Wattstax, Public Dancing in the Stands, Los Angeles Coliseum © 1972 Stax Records

10- Africa's first gift to the world

Towards a Black Consciousness

The first lesson from Africa is the richness of its immense number of cultures, all very different from each other, manifestations that celebrate life with pleasure, intensity and joy. Between different ethnics, dialects, clothing, habits, beliefs, food, mourning, cults, games, they all differ. The great Miriam Makeba used to point us this aspect while introducing her songs to the audiences. This is one of the most fascinating aspects of Black Africa: diversity projected through happiness. Black Africans tend to celebrate their differences.

In many ways this is opposite to modern industrialized Western traditions where, in a more or lesser degree, the majority are consciously (or unconsciously) proud to be similar, to have, own or do what others do. Funnily enough, in the West we think we are different but generally speaking, thanks to an irreverent imposed media and evident mediocracy, we are not. Specially in the last 100 years, after industrialization and media conquered our homes and minds, people tend to be alike, following advertising, similar or identical rutines, adopting homogeneous habits, eating the same food and at the same time. We are not judging, just describing.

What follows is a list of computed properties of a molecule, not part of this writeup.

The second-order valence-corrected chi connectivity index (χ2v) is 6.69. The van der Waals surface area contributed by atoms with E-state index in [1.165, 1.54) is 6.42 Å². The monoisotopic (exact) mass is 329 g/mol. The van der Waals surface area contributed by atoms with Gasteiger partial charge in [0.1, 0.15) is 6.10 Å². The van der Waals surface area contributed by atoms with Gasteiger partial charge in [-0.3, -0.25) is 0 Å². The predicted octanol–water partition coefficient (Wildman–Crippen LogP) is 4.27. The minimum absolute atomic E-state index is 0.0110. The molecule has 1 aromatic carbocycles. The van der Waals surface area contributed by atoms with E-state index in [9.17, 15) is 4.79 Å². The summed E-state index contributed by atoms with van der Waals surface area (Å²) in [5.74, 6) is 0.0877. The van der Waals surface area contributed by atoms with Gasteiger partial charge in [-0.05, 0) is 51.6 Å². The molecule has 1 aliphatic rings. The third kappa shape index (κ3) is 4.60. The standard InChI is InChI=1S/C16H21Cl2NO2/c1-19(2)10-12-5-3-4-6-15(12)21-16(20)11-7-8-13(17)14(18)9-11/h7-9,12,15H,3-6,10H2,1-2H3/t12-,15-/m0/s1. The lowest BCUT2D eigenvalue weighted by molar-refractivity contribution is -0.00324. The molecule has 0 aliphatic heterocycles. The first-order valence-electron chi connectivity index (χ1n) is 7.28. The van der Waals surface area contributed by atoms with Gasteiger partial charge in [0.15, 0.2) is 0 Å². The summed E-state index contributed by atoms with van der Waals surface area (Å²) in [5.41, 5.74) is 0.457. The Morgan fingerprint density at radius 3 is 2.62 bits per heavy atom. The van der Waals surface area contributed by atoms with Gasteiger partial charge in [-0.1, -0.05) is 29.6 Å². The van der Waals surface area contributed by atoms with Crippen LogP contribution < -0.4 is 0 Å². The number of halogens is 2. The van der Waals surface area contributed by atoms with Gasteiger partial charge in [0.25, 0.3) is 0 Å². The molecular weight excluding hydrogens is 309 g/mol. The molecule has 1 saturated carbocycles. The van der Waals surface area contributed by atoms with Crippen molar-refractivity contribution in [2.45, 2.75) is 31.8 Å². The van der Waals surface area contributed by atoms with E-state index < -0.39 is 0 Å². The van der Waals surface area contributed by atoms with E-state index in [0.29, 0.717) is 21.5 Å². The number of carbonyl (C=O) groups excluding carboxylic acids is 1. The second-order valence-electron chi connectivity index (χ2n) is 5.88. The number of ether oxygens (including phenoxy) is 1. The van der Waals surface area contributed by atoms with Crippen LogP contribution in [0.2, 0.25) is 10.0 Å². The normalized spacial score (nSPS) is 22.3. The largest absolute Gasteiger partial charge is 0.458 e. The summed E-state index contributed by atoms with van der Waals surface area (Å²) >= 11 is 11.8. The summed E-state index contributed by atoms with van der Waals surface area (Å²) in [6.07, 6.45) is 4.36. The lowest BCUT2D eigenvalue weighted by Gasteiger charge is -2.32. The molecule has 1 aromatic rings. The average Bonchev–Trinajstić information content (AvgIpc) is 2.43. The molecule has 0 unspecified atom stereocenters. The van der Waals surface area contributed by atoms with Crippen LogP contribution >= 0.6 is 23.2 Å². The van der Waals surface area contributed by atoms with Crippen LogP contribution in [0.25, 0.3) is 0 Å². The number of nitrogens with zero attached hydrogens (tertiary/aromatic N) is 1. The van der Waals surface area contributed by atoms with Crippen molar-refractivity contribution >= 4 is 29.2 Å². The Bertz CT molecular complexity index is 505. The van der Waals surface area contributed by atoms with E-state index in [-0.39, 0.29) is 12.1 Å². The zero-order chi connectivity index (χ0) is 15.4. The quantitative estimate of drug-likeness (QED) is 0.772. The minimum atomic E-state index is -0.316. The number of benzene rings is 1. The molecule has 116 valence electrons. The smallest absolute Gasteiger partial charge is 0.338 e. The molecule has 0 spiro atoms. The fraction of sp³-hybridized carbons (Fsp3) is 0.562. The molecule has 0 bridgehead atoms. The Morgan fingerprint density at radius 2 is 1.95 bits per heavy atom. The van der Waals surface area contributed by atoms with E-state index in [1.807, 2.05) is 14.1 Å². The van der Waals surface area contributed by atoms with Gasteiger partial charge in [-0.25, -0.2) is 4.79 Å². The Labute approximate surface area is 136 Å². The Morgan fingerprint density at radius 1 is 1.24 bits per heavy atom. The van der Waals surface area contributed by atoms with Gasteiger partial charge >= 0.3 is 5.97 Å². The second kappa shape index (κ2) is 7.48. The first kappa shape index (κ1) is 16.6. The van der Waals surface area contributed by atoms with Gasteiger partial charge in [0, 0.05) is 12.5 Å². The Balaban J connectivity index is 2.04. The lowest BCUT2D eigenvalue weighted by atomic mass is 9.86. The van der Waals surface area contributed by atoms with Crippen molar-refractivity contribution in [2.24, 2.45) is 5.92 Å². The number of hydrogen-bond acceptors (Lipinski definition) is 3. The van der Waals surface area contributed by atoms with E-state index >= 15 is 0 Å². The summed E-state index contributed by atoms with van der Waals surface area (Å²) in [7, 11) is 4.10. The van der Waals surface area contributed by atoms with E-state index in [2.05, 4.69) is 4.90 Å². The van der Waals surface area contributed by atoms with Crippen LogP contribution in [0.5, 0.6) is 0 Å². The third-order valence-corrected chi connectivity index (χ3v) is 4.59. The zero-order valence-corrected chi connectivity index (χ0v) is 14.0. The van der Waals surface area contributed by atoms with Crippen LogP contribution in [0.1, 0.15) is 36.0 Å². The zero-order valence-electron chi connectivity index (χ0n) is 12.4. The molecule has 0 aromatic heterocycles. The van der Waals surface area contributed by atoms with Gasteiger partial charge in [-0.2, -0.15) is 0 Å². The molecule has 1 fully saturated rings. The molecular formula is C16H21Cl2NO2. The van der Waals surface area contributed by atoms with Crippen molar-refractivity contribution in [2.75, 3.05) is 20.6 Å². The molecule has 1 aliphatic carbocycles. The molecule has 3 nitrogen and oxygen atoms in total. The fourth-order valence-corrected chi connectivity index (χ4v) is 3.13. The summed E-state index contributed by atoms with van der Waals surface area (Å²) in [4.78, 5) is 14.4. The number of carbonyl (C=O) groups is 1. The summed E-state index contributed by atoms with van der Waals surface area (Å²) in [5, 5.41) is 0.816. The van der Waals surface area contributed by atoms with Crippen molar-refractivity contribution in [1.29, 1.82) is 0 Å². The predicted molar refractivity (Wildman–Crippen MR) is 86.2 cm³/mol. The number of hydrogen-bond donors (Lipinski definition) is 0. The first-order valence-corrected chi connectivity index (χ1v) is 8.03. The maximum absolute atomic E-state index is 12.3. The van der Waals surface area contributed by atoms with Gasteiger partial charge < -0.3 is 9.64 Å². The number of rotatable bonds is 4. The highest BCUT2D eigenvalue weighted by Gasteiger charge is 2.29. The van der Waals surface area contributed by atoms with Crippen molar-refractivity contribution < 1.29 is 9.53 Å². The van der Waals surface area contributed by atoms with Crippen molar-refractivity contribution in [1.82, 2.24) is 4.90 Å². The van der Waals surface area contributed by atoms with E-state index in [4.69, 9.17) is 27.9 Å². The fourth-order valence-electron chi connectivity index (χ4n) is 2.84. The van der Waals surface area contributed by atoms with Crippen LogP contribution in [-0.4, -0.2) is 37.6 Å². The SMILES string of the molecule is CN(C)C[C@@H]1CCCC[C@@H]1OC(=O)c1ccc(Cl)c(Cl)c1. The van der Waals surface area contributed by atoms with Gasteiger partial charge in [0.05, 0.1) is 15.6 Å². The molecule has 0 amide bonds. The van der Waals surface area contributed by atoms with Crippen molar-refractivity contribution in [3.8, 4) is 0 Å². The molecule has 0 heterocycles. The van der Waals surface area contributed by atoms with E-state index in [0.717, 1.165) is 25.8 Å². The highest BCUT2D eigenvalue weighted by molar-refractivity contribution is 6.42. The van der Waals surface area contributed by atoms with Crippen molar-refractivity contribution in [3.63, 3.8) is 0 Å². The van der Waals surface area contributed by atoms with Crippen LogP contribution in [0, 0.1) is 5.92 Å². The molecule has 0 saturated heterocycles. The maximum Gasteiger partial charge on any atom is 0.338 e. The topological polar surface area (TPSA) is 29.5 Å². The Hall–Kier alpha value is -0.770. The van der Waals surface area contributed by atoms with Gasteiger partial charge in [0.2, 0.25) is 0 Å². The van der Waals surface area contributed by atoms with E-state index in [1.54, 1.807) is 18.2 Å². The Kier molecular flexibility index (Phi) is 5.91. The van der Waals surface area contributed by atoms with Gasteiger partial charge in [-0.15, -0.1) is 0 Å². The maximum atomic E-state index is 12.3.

Isaac Hayes and public discover a new dimension of rhythm, sounds and images at Wattstax, Los Angeles Coliseum © 1972 Stax Records

Black people in America, far from Africa, have assimilated -they had to- a large number imported identities. Music, the most private and secret, was the exception. In the early fifties, R&B (Rythm and Blues) which has a more simple rhythm pattern that Jazz, originated the amazing Soul, even Rocabilly and Rock & Roll.

According to the Rolling Stones and The Beatles, the "Beat" is Africa. Indeed, world music was re-shaped by Blacks via the United States, taking advantage of its post-war dominant position as the leading country. The US marked the world's cultural path for 80 years, including, since 2000, the Digital Era; however, thanks to its naure, the Internet is challenging that leadership: there is no physical reference or centre. Each mobile phone can start a revolution... but ephemeral ones, it is all within a virtual world.

It is hard to acknowledge how was West African music in pre-historical times, but we have clues thanks to anthropological studies related to ethnic groups whose habits did not change substantially; we have indicatons that musical instruments, routines and activities of pre-historical Africans in far regions were as as diverse as when Europeans went to the continent. While contrasting those manifestations, it seems the celebration of the cycle of life through dance, percussion, singing, storytelling, was always present in Africa and it is a cultural constant, represented in the smile of the majority of Black people.

Heather Small, M People, performing in a TV show, UK, circa 1998.

Considering there are millions of Afro-descendants in the diaspora (particularly in the Americas, the UK, France, Spain, Italy, Greece), and by observing the good predisposition and sense of humor we generally have even against difficult circumstances, we truly think this is a valuable gift that relates our race with Nature and life and therefore with the other; it gives life a beautiful meaning, something not so easy to find in industrialized Europe or the US, often hard to see in other cultures: a sense of exhilaration and spontaneous joyfulness that gives sense to life. The salt of the world.

Read the Second Africa's gift to the world, here.  


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